David Baron has been chasing eclipses for almost 20 years. His first total solar eclipse — when the Moon fully blocks the Sun from sight, turning day into night — was in 1998, in Aruba. The experience convinced him to travel the world to catch more eclipses. “I really didn’t know what a big deal it would be,” says Baron, a science writer. “It was so moving, almost psychedelic. I just decided I wanted to experience it again.”
Since 1998, Baron has traveled to Europe, Australia, and Indonesia to witness five total solar eclipses. And on August 21st of this year, he’ll climb nearly 11,000 feet to the top of Rendezvous Peak in the Teton Mountains in Wyoming, to witness the first total solar eclipse crossing the US from coast to coast since 1918. He’s not alone: eclipse chasers all over the world travel wherever they can to get a fleeting glimpse of the celestial phenomenon. This month’s eclipse is expected to draw millions of people.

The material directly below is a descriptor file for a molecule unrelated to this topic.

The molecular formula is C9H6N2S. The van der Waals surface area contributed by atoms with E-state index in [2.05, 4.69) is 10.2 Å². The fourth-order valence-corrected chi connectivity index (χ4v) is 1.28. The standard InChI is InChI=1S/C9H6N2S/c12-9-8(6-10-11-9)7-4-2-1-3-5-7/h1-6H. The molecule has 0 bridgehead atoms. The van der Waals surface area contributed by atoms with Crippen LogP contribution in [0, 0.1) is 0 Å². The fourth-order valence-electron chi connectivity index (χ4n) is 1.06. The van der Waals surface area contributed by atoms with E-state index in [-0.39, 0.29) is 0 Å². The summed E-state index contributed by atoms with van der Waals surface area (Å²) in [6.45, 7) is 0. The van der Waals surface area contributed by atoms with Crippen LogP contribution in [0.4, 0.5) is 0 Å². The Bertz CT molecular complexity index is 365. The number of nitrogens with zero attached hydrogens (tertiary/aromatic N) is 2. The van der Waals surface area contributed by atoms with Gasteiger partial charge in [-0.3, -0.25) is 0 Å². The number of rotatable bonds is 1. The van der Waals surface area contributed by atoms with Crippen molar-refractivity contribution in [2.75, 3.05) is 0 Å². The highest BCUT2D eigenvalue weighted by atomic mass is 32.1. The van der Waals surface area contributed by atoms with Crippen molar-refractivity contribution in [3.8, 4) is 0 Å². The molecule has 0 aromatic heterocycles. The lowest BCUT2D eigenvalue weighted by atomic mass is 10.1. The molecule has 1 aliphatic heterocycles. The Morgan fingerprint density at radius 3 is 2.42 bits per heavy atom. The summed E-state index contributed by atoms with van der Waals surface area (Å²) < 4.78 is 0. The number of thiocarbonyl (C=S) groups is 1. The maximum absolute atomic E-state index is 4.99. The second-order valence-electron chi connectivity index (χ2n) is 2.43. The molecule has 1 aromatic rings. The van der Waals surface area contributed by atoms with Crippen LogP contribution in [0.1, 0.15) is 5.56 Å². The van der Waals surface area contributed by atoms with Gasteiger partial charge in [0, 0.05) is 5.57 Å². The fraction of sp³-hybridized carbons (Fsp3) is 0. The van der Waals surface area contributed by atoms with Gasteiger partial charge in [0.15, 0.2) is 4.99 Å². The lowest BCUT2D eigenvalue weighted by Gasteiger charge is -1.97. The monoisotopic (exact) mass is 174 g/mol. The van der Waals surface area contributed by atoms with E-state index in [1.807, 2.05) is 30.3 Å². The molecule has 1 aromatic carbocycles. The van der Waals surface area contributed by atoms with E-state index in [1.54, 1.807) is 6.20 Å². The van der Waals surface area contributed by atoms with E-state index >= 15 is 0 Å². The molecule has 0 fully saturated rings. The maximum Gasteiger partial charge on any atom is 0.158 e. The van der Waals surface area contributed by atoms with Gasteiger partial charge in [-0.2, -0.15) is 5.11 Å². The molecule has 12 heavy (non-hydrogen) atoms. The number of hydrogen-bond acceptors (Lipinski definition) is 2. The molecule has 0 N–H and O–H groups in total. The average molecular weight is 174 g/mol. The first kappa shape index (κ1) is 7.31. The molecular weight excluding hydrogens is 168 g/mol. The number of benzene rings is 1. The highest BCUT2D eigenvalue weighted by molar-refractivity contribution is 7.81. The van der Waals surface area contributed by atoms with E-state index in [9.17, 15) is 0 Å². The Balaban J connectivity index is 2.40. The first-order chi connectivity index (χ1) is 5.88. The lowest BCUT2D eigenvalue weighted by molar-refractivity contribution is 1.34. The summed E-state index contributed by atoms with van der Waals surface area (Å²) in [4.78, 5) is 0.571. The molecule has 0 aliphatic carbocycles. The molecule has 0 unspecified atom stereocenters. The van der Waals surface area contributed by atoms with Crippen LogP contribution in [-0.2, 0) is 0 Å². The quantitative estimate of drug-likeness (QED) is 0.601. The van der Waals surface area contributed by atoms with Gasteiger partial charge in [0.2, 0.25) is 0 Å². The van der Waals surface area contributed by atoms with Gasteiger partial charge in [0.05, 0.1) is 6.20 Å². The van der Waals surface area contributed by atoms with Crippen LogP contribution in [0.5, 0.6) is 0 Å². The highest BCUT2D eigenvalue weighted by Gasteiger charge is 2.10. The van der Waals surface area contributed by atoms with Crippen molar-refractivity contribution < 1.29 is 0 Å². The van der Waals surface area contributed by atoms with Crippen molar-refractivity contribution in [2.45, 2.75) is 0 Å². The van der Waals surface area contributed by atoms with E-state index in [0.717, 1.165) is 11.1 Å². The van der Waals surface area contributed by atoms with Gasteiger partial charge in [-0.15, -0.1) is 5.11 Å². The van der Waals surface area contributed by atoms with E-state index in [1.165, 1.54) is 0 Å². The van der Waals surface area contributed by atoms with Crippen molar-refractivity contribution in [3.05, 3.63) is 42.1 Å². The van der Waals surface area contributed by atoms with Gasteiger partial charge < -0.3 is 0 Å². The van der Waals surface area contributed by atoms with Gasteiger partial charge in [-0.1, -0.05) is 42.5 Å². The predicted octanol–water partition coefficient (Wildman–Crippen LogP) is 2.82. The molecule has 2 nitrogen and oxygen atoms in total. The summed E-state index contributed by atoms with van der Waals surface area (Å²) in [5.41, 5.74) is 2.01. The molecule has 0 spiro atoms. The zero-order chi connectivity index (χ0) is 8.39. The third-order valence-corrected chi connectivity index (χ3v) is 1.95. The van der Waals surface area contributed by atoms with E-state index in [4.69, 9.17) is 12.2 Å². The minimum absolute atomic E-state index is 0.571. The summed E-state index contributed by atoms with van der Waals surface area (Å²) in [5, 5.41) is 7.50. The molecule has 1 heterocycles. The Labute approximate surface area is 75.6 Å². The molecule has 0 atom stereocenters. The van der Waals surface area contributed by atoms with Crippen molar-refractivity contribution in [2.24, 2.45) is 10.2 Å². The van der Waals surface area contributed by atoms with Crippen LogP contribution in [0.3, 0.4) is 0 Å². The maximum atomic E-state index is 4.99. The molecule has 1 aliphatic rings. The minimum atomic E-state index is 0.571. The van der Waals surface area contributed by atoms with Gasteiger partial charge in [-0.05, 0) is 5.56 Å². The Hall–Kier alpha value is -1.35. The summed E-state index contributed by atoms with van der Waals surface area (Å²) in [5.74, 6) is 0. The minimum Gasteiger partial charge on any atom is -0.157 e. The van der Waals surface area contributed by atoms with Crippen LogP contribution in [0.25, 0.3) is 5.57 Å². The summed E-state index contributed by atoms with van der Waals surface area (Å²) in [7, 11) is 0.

The experience can be addictive, Baron says. A total solar eclipse lasts only a few minutes — just a couple minutes on August 21st, depending where you are — but those few minutes can give you a “feeling of incredible connection to the universe,” he says. During a total solar eclipse, the day turns into night, and all of a sudden you can see the planets appear in the sky. You can also see the Sun’s wispy outer atmosphere, called the corona, the jets of light and rays shot into the surrounding universe. “It’s just the most breathtakingly beautiful, I daresay, glorious sight in the heavens,” Baron says.
Eclipse chasers have been around for a long time, and we have good records of who attempted to catch more recent eclipses. In 1860, a group of scientists traveled by train, stagecoach, wagon, steamboat, and canoe for 47 days to witness a total solar eclipse in today’s central Manitoba, Canada. (Unfortunately, clouds covered the entire eclipse.) In 1870, Frenchman Jules Janssen escaped Paris by balloon during a Prussian siege to reach Algeria and witness a total solar eclipse there.